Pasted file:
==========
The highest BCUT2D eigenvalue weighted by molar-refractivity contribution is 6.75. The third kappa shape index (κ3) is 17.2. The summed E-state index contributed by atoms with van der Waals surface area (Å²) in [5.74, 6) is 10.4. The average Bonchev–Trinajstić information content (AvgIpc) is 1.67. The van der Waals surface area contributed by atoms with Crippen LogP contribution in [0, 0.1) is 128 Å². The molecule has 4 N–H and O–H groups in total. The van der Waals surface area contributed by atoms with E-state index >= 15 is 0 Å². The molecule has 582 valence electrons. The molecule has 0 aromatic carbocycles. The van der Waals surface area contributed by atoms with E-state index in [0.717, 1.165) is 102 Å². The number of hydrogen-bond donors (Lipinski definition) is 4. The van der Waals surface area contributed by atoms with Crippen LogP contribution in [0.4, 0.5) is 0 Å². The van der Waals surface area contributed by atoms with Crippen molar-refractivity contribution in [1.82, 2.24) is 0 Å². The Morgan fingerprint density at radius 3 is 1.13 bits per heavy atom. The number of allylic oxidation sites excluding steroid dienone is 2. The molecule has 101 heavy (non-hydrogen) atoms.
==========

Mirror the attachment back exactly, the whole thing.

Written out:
The highest BCUT2D eigenvalue weighted by molar-refractivity contribution is 6.75. The third kappa shape index (κ3) is 17.2. The summed E-state index contributed by atoms with van der Waals surface area (Å²) in [5.74, 6) is 10.4. The average Bonchev–Trinajstić information content (AvgIpc) is 1.67. The van der Waals surface area contributed by atoms with Crippen LogP contribution in [0, 0.1) is 128 Å². The molecule has 4 N–H and O–H groups in total. The van der Waals surface area contributed by atoms with E-state index >= 15 is 0 Å². The molecule has 582 valence electrons. The molecule has 0 aromatic carbocycles. The van der Waals surface area contributed by atoms with E-state index in [0.717, 1.165) is 102 Å². The number of hydrogen-bond donors (Lipinski definition) is 4. The van der Waals surface area contributed by atoms with Crippen LogP contribution in [0.4, 0.5) is 0 Å². The van der Waals surface area contributed by atoms with Crippen molar-refractivity contribution in [1.82, 2.24) is 0 Å². The Morgan fingerprint density at radius 3 is 1.13 bits per heavy atom. The number of allylic oxidation sites excluding steroid dienone is 2. The molecule has 101 heavy (non-hydrogen) atoms.